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Barbara Slate Week! – Archie Comics

by  in Comic News Comment
Barbara Slate Week! – Archie Comics

Barbara Slate Week continues, which is a (work) week’s worth of spotlights on the work of Barbara Slate, an underappreciated comic book creator who I’ve long been a fan of.

Today we take a look at a variety of comics that Slate has worked on for Archie over the last twenty or so years…

Writing for Archie Comics is a fascinating exercise. On the one hand, you’re constrained by the fact that the stories all have to be more or less self-contained (obviously there are exceptions and there have been more and more of these exceptions in recent years as Archie Comics has embraced the concept of easily collectible story arcs), you are constrained by the fact that the comics have to be kid-friendly and your often constrained to having to tell the full story in six pages but beyond that, your only constraint is your own imagination. The best Archie writers clearly have a blast exploring this brave new world and Barbara Slate is no exception.

An interesting change with her Archie work, though, is that she only writes her Archie stories and does not draw them. Still, they have been quite a lot of fun.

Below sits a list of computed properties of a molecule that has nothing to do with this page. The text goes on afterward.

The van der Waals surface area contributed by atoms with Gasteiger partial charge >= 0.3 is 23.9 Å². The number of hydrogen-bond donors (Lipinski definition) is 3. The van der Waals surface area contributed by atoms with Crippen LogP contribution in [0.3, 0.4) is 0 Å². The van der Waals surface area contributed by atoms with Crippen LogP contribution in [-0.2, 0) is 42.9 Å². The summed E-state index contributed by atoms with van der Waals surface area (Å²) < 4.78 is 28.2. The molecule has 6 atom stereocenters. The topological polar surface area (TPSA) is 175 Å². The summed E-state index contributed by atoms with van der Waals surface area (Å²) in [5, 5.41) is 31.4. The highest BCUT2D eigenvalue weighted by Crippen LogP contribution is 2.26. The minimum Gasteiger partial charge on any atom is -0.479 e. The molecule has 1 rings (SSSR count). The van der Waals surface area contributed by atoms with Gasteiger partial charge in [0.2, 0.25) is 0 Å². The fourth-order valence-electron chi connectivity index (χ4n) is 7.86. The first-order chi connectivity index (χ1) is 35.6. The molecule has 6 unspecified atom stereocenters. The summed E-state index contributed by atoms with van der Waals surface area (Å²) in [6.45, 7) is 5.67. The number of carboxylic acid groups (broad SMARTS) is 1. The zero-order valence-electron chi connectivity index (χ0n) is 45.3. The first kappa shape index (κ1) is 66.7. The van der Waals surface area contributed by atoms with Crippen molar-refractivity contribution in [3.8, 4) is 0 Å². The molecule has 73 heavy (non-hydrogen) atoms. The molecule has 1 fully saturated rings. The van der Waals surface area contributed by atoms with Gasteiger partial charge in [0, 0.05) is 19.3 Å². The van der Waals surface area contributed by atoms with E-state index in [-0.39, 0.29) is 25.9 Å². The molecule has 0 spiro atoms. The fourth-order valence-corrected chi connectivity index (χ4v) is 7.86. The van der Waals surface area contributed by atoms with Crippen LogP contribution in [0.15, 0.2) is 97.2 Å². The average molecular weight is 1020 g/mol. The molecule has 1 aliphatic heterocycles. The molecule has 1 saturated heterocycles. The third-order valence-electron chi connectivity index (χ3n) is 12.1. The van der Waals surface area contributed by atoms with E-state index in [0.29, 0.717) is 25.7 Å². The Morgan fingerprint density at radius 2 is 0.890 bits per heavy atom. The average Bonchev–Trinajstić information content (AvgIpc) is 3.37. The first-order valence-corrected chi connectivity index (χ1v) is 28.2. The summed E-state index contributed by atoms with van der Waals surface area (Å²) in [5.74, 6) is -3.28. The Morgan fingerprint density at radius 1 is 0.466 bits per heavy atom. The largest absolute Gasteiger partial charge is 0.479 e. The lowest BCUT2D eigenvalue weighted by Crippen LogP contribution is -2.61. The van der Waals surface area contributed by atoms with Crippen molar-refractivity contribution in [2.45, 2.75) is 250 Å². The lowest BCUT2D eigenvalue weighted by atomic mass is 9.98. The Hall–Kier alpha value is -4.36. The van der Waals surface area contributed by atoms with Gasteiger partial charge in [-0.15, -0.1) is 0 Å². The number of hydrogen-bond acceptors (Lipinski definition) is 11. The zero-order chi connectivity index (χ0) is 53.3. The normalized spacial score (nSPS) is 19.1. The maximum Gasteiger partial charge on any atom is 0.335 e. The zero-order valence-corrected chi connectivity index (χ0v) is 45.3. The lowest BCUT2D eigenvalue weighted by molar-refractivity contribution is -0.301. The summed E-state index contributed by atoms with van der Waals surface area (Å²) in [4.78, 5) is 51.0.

In this story from Archie #457, drawn by Stan Goldberg and Harry Scarpelli, Slate has a rare Archie tale that ends with a risque punchline (an extremely, extremely tame one, but still), as Archie realizes his two girlfriends both have expertise in subjects he is doing poorly in…

Slate deals with the traditional Archie/Betty/Veronica love triangle in this good bit from Archie #568 (art by Goldberg and Bob Smith), where Veronica insists that Archie tell her what he likes about Betty Cooper (don’t do it, Arch, it’s a trap!)…

In Veronica #186, Slate comes up with a clever set-up for a Veronica dilemma (art by Dan Parent and Jim Amash)…

In this piece from Betty #172 (art by Goldberg and Rich Koslowski), Slate shows off the freedom I was talking about before by doing an entire story just based on the concept of “idiomatic expressions” (which are expressions that only make sense because we know the intent behind them. “It’s raining cats and dogs” is, by itself, a ridiculous expression. It only makes sense because we know what the intent behind the expression is)…

In Archie #598, Slate must have had a blast with the lead story in the issue, as she wrote it with her own daughter, Samantha (art by Goldberg and Smith)! The concept of the story is Archie volunteering at a nursing home where he befriends a resident who has, well, let’s just say similar problems to Archie…

These are just a small sampling of Slate’s work at Archie, of course, but I think they are representative of her fun, enjoyable tales at the company.

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